UNITED NATIONS, United States (AFP) - Myanmar has postponed a planned visit by the UN refugee chief to Rakhine state following renewed fighting between security forces and insurgents, a spokesman said on Monday (Jan 14).
UN High Commissioner for Refugees Filippo Grandi was due to visit last week but Myanmar authorities scrapped the trip to Rakhine, where hundreds of thousands of Rohingya Muslims were driven out in a military crackdown that started in 2017.
The troubled western state has seen fighting flare again in recent weeks, this time between security forces and the Arakan Army (AA), an ethnic Rakhine armed group calling for more autonomy for the state's Rakhine Buddhist population.
Thirteen police officers were killed by AA militants in Jan 4 attacks on police posts near the Bangladeshi border.
"Based on assessment of Myanmar authorities of the security situation in Rakhine, the visit has been postponed," said UNHCR spokesman Andrej Mahecic.
Britain is expected to raise the issue at the UN Security Council later this week, according to diplomats.
The decision to delay Grandi's trip and uncertainty surrounding a separate planned visit by the UN envoy Christine Schraner Burgener to Myanmar is fuelling concerns that the authorities are backtracking on their commitments to address the Rohingya refugee crisis.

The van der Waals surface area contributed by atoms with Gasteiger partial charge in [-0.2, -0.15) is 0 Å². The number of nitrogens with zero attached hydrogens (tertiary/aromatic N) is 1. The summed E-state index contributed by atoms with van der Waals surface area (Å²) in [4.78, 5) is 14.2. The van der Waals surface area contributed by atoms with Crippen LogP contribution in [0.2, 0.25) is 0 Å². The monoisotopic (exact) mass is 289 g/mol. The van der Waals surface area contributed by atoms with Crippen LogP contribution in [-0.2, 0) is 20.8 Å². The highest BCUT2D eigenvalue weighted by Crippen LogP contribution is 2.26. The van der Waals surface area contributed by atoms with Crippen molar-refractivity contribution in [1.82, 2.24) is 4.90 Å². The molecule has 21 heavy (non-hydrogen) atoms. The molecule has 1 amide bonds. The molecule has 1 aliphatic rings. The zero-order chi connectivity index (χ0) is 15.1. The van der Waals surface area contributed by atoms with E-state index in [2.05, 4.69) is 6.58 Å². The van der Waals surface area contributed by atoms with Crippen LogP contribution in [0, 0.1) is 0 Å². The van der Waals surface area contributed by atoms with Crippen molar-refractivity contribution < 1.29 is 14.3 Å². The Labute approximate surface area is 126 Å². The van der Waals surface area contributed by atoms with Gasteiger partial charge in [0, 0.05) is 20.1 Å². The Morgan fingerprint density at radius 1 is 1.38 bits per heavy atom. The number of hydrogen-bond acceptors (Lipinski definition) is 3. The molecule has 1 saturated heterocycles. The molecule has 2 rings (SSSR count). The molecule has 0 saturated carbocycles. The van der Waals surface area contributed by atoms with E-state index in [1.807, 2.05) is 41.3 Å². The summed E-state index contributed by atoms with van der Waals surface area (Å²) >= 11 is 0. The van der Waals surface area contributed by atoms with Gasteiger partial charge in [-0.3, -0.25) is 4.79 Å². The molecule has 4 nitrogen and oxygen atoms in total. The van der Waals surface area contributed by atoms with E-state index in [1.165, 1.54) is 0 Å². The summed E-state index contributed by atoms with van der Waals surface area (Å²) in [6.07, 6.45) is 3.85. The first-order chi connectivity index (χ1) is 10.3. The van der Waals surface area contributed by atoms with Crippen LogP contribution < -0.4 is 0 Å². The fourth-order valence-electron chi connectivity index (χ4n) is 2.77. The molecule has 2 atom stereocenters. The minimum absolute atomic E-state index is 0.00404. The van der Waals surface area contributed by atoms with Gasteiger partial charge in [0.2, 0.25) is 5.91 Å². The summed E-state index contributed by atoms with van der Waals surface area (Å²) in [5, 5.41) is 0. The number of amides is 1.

"They have done nothing at all and didn't particularly want that to be exposed," said a Security Council diplomat of the decision to postpone Grandi's visit.
Myanmar's mission to the United Nations did not immediately respond to requests for information.
Britain in December circulated a draft Security Council resolution on Myanmar that would have set a deadline for the authorities to roll out a strategy for addressing the Rohingya crisis.
China, backed by Russia, however raised strong objections and refused to take part in negotiations, suggesting it was ready to use its veto at the council to block the measure.
Myanmar's violent military campaign in 2017 forced more than 720,000 Rohingya across the border to Bangladesh, with refugees bringing accounts of murder, rape and arson.
Britain, France, the United States and UN chief Antonio Guterres have described the campaign as ethnic cleansing while UN investigators have called for top generals to be investigated for genocide.
Rohingya in Buddhist-majority Myanmar have suffered decades of persecution and are denied citizenship rights.
Myanmar has denied that it has singled out the Rohingya and described its army operations as a campaign to root out terrorists.